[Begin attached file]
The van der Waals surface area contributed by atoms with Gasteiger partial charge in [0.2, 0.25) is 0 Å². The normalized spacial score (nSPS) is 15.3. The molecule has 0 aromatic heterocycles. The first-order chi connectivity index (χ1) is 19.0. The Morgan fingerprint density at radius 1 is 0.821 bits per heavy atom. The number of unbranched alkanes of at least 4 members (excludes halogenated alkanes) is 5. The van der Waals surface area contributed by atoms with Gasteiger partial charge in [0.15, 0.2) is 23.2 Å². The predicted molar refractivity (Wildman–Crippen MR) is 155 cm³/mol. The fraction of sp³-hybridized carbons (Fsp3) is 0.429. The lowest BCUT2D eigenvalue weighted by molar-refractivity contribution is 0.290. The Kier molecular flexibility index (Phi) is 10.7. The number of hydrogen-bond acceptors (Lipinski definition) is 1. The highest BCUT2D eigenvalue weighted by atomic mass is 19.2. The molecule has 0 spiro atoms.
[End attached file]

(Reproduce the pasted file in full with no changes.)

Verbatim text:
The van der Waals surface area contributed by atoms with Gasteiger partial charge in [0.2, 0.25) is 0 Å². The normalized spacial score (nSPS) is 15.3. The molecule has 0 aromatic heterocycles. The first-order chi connectivity index (χ1) is 19.0. The Morgan fingerprint density at radius 1 is 0.821 bits per heavy atom. The number of unbranched alkanes of at least 4 members (excludes halogenated alkanes) is 5. The van der Waals surface area contributed by atoms with Gasteiger partial charge in [0.15, 0.2) is 23.2 Å². The predicted molar refractivity (Wildman–Crippen MR) is 155 cm³/mol. The fraction of sp³-hybridized carbons (Fsp3) is 0.429. The lowest BCUT2D eigenvalue weighted by molar-refractivity contribution is 0.290. The Kier molecular flexibility index (Phi) is 10.7. The number of hydrogen-bond acceptors (Lipinski definition) is 1. The highest BCUT2D eigenvalue weighted by atomic mass is 19.2. The molecule has 0 spiro atoms.